(3) "IT WAS A VERY GOOD YEAR" - INDEED: 1966 was one of the high points of Francis Albert Sinatra's illustrious career. Earlier in the year, the "Chairman of the Board" scored a #1 hit with "Strangers in the Night" (Reprise single #0470), which originated from the movie "A Man Could Get Killed," whose main stars, James Garner and Melina Mercouri, were once "WML?" mystery guests, as was co-star Anthony Franciosa. Around the time of tonight's show, "Ol' Blue Eyes" had another Top 10 hit, "That's Life" (Reprise 0531). One of that song's co-writers, Kelly Gordon, went on to co-produce Bobbie Gentry's #1 single from 1967, "Ode to Billie Jo" (Capitol 5950). In addition, "That's Life" had previously been recorded, earlier in 1966, by O.C. Smith who himself would have a smash hit in 1968 with "Little Green Apples" (Columbia 4-44616). In between "Strangers in the Night" and "That's Life," Mr. Sinatra had another Top 30 single, "Summer Wind" (Reprise 0509), whose English lyricist, the legendary Johnny Mercer, was yet another former "WML?" mystery guest. Less than three years from tonight's show, Frank would be one of the first of many singers to record "My Way" (Reprise 0817, 1969), whose English lyricist, Paul Anka, was himself a former guest panelist and mystery guest on "WML?"
(4) MORE ABOUT FRANK SINATRA: Mr. Sinatra's ultimately ill-fated marriage to Mia Farrow was considered highly controversial at the time, not only due to the massive age difference between the two, but also due to the fact that Miss Farrow was younger than his first two children, Nancy and Frank Jr. (Only Tina Sinatra, his youngest daughter, was slightly younger than Mia.) His "May-December" marriage even brought about a sarcastic retort from one of his former wives, Ava Gardner, whose only "WML?" appearance, as a mystery guest, was on EPISODE #172 of September 13, 1953.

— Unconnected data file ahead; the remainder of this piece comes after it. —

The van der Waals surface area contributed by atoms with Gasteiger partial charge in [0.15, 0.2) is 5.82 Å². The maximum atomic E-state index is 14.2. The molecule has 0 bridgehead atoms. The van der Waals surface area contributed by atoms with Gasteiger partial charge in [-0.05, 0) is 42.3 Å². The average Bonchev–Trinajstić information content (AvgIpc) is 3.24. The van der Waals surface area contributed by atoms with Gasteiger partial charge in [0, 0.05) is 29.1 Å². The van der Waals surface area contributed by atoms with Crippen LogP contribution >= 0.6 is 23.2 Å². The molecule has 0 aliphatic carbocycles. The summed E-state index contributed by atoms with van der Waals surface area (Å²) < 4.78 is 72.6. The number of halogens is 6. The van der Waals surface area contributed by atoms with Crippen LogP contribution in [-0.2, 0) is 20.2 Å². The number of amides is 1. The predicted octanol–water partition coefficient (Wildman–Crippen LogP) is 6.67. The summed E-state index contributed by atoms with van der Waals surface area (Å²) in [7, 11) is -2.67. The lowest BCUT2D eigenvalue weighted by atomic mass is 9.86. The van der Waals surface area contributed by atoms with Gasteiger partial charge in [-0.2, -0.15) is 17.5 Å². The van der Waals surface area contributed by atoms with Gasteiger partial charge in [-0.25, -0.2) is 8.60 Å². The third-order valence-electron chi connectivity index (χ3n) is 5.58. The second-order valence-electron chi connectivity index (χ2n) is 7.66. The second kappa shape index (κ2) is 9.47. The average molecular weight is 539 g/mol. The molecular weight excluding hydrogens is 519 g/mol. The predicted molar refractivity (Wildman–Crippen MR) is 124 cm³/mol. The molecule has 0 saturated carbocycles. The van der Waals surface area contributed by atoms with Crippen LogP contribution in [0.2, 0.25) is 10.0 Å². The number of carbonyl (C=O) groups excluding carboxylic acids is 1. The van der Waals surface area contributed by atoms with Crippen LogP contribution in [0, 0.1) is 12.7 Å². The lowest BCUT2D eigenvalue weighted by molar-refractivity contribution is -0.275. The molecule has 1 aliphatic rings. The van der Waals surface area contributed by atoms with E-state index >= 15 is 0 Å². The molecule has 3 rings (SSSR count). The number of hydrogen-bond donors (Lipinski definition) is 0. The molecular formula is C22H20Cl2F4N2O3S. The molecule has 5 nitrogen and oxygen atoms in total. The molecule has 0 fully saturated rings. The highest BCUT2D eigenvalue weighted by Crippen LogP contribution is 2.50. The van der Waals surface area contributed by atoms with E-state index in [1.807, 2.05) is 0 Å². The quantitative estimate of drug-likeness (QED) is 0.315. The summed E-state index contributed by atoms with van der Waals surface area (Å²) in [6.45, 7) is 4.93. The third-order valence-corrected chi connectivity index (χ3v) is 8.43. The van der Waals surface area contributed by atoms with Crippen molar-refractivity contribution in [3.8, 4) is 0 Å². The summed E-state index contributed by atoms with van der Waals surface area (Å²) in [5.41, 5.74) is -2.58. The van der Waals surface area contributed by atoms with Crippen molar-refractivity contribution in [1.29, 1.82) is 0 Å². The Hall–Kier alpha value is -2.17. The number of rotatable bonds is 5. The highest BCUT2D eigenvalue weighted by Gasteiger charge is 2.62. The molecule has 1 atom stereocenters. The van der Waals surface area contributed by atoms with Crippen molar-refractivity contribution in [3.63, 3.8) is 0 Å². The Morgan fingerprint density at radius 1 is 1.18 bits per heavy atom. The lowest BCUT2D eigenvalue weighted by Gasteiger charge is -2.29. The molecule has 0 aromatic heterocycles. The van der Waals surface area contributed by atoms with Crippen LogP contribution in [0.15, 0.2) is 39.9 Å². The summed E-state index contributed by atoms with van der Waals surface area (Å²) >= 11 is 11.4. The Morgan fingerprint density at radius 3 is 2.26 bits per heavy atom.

(5) LYNN CASTLE: There was a very peripheral connection between the first regular contestant, Lynn Castle, and Frank Sinatra. This was due to Miss Castle's having recorded for Lee Hazlewood's LHI label, as noted elsewhere below. Mr. Hazlewood, as explained in the notes to EPISODE #826 of August 14, 1966, had worked with Frank's daughter, Nancy Sinatra, as producer, writer and occasional duet partner. Mr. Hazlewood also co-produced (with Jimmy Bowen, who worked with "Ol' Blue Eyes" on his own forays into the singles charts) Frank and Nancy's #1 duet "Somethin' Stupid" (Reprise 0561, 1967).
(6) "WML?" CREDITS CRUNCH WATCH: The outrageously offensive "crunching" of the end credits continued apace on GSN's January 24, 2008 airing of this show, which was first transmitted one year and 19 days after Dolly Mae's tragic death.
(7) Following the January 24, 2008 airing of tonight's show, GSN ran the June 18, 1962 edition of "I've Got a Secret" which was the 10th anniversary show. This episode led off with host Garry Moore operating an RCA TK-11 camera (not so steadily) and introducing the "classic '60's" panel lineup of Bill Cullen, Betsy Palmer, Henry Morgan and Bess Myerson. It was presumably beginning the next season that this iconic camera (and its predecessor, the TK-10) which symbolized and signified American television's so-called "Golden Age" was replaced with British-made Marconi Mark IV cameras, which were in all likelihood ordered by CBS as much for its not being manufactured by RCA as for its providing a better quality picture than the earlier RCA cameras. - W-B (2008)